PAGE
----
By Martha Kearney
Presenter, BBC Radio 4's The World at One
Mr Brown : Will there be a fundamental change of approach?
However much Labour politicians may have been fearing this result, there is a big difference when the actual results come through.
Councils falling in their own areas, local party activists losing their seats, the sight of gloating opponents must all drive home the impermanence of political power.
BBC predictions put Labour in third position at 24%, the Liberal Democrats on 25% and the Conservatives on 44% - proof that their big opinion poll leads are based on real voter sentiment.
It does seem that those tectonic plates so beloved by John Prescott may be shifting.
Labour politicians on the airwaves are acknowledging the defeats but blaming the losses on the usual midterm blues that incumbent governments face.
However, these losses in council seats are more significant than the normal parliamentary by-election defeats that a government can expect.
When the Conservatives lost disastrously in local government elections in the 1990s, they lost more than control of their councils.
They lost their activist base, the people who would go out and campaign during general election campaigns. That seriously undermined the Tories nationally and that must now be a real fear for Labour too.
Looking at individual results Labour must be worried too about the losses seen in areas of traditional support. In Wales Rhodri Morgan acknowledged that the tide was beginning to turn against Labour.
It does seem that the party's unpopularity nationally had a deep impact, in particular the policy of abolishing the ten pence tax band which caused so many Labour MPs to threaten a revolt.
Pledge to listen
Gordon Brown acknowledged this week the policy had been a mistake and promised to listen in the future. That hasn't been his strongest suit in the past.
One former minister told me that he has been writing to the Treasury for over a year about the ten pence tax band and had been told that no one would lose out.
So will there be a fundamental change of approach by Gordon Brown? On the next threatened revolt over the extension of 42 day detention without charge, there was no sign of a listening government.
Mr Brown described Mr Cameron as a 'shallow salesman' this week
At Prime Minister's Questions this week Gordon Brown promised to press ahead with the policy which will undoubtedly cause him problems when the vote comes in June.
No sign of a softer listening Gordon in later exchanges either when he bandied insults like Calamity Clegg or calling David Cameron "a shallow salesman".
There wasn't much sign of listening either when he was interviewed by Nicky Campbell on Five Live. Asked what was his first thought on waking up, the Prime Minister replied with a long list which included worries about home owners and shared equity schemes.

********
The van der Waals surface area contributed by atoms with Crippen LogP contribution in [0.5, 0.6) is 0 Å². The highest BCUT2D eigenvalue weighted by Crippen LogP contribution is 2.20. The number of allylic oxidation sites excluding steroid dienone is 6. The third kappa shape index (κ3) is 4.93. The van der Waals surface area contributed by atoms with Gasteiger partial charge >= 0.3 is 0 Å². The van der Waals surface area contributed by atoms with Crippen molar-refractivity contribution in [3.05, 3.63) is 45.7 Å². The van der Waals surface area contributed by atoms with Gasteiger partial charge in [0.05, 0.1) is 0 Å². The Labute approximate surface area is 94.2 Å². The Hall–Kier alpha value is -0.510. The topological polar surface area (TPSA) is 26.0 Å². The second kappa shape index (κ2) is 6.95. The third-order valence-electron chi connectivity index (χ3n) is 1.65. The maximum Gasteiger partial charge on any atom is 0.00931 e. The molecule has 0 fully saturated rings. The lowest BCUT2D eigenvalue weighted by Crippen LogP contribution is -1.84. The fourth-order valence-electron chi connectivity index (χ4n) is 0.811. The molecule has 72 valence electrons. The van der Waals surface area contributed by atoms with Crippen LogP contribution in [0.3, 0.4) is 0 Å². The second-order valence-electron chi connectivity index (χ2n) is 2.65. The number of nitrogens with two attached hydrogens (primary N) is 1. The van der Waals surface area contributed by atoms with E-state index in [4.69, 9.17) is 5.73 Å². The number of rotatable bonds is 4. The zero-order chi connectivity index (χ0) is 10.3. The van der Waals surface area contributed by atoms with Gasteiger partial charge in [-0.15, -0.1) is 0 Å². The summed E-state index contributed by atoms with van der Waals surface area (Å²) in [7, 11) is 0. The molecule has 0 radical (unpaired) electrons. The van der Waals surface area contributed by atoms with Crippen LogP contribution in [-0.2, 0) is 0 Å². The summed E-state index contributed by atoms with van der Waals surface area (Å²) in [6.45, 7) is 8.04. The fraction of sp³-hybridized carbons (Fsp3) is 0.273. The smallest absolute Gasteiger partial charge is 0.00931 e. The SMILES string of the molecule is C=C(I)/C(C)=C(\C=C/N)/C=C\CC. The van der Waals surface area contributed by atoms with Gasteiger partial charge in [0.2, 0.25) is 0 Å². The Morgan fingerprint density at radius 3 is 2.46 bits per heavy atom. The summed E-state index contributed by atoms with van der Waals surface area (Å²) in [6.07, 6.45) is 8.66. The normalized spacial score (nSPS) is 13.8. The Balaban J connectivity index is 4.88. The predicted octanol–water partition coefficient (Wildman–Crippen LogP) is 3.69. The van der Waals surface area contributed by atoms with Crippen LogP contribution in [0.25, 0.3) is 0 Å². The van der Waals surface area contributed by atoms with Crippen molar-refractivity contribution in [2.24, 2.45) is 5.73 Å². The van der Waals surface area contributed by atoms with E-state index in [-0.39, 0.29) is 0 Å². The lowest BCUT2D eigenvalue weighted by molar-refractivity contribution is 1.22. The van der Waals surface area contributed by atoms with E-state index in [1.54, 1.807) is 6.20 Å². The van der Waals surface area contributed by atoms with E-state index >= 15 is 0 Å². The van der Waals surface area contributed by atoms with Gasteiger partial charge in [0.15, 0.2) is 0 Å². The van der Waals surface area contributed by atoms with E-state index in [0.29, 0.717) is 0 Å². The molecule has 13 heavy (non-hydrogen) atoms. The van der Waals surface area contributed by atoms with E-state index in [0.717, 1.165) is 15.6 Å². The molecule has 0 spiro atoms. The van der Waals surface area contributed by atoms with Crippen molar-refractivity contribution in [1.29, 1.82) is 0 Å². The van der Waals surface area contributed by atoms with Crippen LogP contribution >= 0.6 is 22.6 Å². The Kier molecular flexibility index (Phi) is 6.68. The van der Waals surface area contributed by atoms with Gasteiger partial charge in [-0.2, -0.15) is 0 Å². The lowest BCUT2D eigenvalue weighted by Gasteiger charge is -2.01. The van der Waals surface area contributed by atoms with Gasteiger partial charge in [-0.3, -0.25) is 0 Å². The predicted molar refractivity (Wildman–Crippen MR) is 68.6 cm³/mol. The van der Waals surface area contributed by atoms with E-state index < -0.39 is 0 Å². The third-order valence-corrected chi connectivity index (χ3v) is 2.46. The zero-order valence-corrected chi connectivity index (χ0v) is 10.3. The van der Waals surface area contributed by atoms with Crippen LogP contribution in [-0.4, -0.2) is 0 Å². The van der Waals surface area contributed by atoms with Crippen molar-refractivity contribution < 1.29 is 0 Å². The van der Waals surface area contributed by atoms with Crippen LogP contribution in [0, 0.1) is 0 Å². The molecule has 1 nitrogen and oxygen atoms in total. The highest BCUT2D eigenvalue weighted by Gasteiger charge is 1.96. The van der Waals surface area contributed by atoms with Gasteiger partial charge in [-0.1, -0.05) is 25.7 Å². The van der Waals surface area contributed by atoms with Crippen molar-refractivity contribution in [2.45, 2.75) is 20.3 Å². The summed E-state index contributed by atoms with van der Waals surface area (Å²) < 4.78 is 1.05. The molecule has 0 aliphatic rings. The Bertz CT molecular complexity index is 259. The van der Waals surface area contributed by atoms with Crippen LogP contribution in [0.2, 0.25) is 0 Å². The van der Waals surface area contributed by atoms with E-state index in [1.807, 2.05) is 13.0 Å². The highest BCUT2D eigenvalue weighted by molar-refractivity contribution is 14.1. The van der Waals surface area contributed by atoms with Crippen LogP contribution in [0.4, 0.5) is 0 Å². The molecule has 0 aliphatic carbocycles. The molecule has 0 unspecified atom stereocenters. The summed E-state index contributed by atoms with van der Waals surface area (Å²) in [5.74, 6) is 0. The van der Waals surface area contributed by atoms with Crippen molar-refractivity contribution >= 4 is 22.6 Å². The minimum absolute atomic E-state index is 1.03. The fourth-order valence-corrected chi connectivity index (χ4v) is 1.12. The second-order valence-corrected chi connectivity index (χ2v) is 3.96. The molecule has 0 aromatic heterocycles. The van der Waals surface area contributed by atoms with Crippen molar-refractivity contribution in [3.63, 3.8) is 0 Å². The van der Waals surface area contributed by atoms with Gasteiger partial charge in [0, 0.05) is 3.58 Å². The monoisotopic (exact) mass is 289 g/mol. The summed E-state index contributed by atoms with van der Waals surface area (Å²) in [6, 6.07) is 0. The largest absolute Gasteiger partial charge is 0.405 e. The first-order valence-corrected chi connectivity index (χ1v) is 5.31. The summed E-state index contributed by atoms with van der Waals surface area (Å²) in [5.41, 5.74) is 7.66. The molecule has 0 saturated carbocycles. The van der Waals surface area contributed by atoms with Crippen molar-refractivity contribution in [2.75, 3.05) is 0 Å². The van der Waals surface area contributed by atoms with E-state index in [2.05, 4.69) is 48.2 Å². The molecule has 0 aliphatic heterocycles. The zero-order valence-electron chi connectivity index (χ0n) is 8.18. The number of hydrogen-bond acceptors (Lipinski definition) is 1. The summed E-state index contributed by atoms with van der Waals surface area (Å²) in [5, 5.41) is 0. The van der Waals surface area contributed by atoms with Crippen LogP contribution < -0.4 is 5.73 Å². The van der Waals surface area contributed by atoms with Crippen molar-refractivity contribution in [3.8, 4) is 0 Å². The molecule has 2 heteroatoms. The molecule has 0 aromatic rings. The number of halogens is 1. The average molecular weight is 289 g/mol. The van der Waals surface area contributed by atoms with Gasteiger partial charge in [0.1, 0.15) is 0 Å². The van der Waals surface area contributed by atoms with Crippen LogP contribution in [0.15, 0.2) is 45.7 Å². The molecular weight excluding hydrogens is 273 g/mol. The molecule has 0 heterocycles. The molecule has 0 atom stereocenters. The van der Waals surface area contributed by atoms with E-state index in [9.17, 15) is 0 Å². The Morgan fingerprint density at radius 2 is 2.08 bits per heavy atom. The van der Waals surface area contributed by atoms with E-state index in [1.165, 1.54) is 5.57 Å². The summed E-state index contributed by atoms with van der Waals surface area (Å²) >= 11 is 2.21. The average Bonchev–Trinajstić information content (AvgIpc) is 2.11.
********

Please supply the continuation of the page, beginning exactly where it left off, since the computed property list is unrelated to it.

What a barrage, teased Campbell, Tony Blair would just have said he'd have liked a cup of coffee. But perhaps a transformation in personal style would seem inauthentic (remember his apparent love of the Arctic Monkeys?)
There will be even greater pressure on Gordon Brown now to show a clear direction for the government.
Blairite politicians will urge greater pace on public service reforms. Others will attack the Number Ten operation.
This week for example, a last minute decision to veto a rise in prisoners' pay could be seen as micromanagement to avoid damaging headlines. The head of the Prison Governors' Association signalled his unhappiness with the decision on Wednesday's World At One.
There will of course be questions about his leadership but the idea of a challenge to that great clunking fist by any serious contender seems farfetched.
But the temptation to reach for eye-catching initiatives should be resisted. Remember the last relaunch in the New Year? Many of those ideas didn't stand up to greater scrutiny.
So given Labour's deep-rooted problems, can the Conservatives assume that a general election victory is in the bag? That was a question I asked one of David Cameron's inner circle this week.
Certainly not, he replied, for three reasons. There is the electoral arithmetic which makes it harder for the Tories to win an overall majority.
Secondly, while the government is hugely unpopular, people aren't yet convinced by the Conservatives, that David Cameron hasn't given a clear enough idea of what he would do in power.
Thirdly, politics can be volatile. Perhaps the story would be changing in six months to a Labour fightback.
Interestingly, that idea was reflected in the victory message put out by David Cameron after these election results. He said the victory wasn't just on the back of a failing Labour government; the Conservatives would make the changes people wanted to see in schools and hospitals.
The general election may not be until 2010 but the fight is on.